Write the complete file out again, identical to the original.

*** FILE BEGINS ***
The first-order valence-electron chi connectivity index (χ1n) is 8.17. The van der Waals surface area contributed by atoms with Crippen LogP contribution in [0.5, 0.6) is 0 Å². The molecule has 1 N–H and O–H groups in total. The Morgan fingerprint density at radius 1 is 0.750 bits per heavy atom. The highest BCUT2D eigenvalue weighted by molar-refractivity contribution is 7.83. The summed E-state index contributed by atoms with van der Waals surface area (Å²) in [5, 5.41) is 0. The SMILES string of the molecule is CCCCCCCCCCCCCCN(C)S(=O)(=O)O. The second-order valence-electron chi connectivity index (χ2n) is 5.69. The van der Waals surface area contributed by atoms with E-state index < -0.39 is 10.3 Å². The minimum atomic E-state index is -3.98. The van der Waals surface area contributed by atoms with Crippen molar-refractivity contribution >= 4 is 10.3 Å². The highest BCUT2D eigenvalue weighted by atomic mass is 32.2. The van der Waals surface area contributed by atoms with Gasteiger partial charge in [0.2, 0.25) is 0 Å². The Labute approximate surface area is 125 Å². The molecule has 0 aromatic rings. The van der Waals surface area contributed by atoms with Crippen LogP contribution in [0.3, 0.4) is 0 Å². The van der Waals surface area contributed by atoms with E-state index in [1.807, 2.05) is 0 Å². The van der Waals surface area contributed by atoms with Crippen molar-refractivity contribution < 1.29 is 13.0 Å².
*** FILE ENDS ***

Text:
The first-order valence-electron chi connectivity index (χ1n) is 8.17. The van der Waals surface area contributed by atoms with Crippen LogP contribution in [0.5, 0.6) is 0 Å². The molecule has 1 N–H and O–H groups in total. The Morgan fingerprint density at radius 1 is 0.750 bits per heavy atom. The highest BCUT2D eigenvalue weighted by molar-refractivity contribution is 7.83. The summed E-state index contributed by atoms with van der Waals surface area (Å²) in [5, 5.41) is 0. The SMILES string of the molecule is CCCCCCCCCCCCCCN(C)S(=O)(=O)O. The second-order valence-electron chi connectivity index (χ2n) is 5.69. The van der Waals surface area contributed by atoms with E-state index < -0.39 is 10.3 Å². The minimum atomic E-state index is -3.98. The van der Waals surface area contributed by atoms with Crippen molar-refractivity contribution >= 4 is 10.3 Å². The highest BCUT2D eigenvalue weighted by atomic mass is 32.2. The van der Waals surface area contributed by atoms with Gasteiger partial charge in [0.2, 0.25) is 0 Å². The Labute approximate surface area is 125 Å². The molecule has 0 aromatic rings. The van der Waals surface area contributed by atoms with Crippen LogP contribution in [0.3, 0.4) is 0 Å². The van der Waals surface area contributed by atoms with E-state index in [1.807, 2.05) is 0 Å². The van der Waals surface area contributed by atoms with Crippen molar-refractivity contribution < 1.29 is 13.0 Å².